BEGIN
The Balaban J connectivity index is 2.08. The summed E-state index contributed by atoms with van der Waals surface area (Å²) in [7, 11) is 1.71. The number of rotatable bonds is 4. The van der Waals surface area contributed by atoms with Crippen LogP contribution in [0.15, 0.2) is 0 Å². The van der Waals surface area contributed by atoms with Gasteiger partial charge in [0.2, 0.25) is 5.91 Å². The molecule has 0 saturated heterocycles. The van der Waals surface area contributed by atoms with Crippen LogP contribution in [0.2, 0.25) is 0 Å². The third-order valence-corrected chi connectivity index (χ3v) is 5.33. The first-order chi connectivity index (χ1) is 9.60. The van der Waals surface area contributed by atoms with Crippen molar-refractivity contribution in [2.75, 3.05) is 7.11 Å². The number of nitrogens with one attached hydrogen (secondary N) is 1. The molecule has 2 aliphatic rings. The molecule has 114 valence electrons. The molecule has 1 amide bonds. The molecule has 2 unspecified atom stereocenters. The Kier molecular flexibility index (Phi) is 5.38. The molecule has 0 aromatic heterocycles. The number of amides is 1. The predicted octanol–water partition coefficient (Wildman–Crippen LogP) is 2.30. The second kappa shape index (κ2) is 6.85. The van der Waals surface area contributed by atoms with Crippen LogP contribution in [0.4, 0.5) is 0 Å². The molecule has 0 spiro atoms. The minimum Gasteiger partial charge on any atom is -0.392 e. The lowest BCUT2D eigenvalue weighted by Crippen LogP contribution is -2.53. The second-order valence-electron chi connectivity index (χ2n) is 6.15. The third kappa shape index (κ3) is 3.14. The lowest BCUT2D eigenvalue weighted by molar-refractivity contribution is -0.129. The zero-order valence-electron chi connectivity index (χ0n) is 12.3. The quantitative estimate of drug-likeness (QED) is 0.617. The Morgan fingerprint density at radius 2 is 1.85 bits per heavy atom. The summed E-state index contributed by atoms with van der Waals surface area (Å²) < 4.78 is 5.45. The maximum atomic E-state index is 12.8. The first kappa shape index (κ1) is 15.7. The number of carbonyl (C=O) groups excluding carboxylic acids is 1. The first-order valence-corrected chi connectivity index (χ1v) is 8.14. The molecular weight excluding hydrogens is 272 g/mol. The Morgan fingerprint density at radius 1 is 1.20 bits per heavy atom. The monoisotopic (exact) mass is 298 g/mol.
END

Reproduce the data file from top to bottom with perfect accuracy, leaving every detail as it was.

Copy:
The Balaban J connectivity index is 2.08. The summed E-state index contributed by atoms with van der Waals surface area (Å²) in [7, 11) is 1.71. The number of rotatable bonds is 4. The van der Waals surface area contributed by atoms with Crippen LogP contribution in [0.15, 0.2) is 0 Å². The van der Waals surface area contributed by atoms with Gasteiger partial charge in [0.2, 0.25) is 5.91 Å². The molecule has 0 saturated heterocycles. The van der Waals surface area contributed by atoms with Crippen LogP contribution in [0.2, 0.25) is 0 Å². The third-order valence-corrected chi connectivity index (χ3v) is 5.33. The first-order chi connectivity index (χ1) is 9.60. The van der Waals surface area contributed by atoms with Crippen molar-refractivity contribution in [2.75, 3.05) is 7.11 Å². The number of nitrogens with one attached hydrogen (secondary N) is 1. The molecule has 2 aliphatic rings. The molecule has 114 valence electrons. The molecule has 1 amide bonds. The molecule has 2 unspecified atom stereocenters. The Kier molecular flexibility index (Phi) is 5.38. The molecule has 0 aromatic heterocycles. The number of amides is 1. The predicted octanol–water partition coefficient (Wildman–Crippen LogP) is 2.30. The second kappa shape index (κ2) is 6.85. The van der Waals surface area contributed by atoms with Crippen LogP contribution in [0.4, 0.5) is 0 Å². The molecule has 0 spiro atoms. The minimum Gasteiger partial charge on any atom is -0.392 e. The lowest BCUT2D eigenvalue weighted by Crippen LogP contribution is -2.53. The second-order valence-electron chi connectivity index (χ2n) is 6.15. The third kappa shape index (κ3) is 3.14. The lowest BCUT2D eigenvalue weighted by molar-refractivity contribution is -0.129. The zero-order valence-electron chi connectivity index (χ0n) is 12.3. The quantitative estimate of drug-likeness (QED) is 0.617. The Morgan fingerprint density at radius 2 is 1.85 bits per heavy atom. The summed E-state index contributed by atoms with van der Waals surface area (Å²) < 4.78 is 5.45. The maximum atomic E-state index is 12.8. The first kappa shape index (κ1) is 15.7. The number of carbonyl (C=O) groups excluding carboxylic acids is 1. The first-order valence-corrected chi connectivity index (χ1v) is 8.14. The molecular weight excluding hydrogens is 272 g/mol. The Morgan fingerprint density at radius 1 is 1.20 bits per heavy atom. The monoisotopic (exact) mass is 298 g/mol.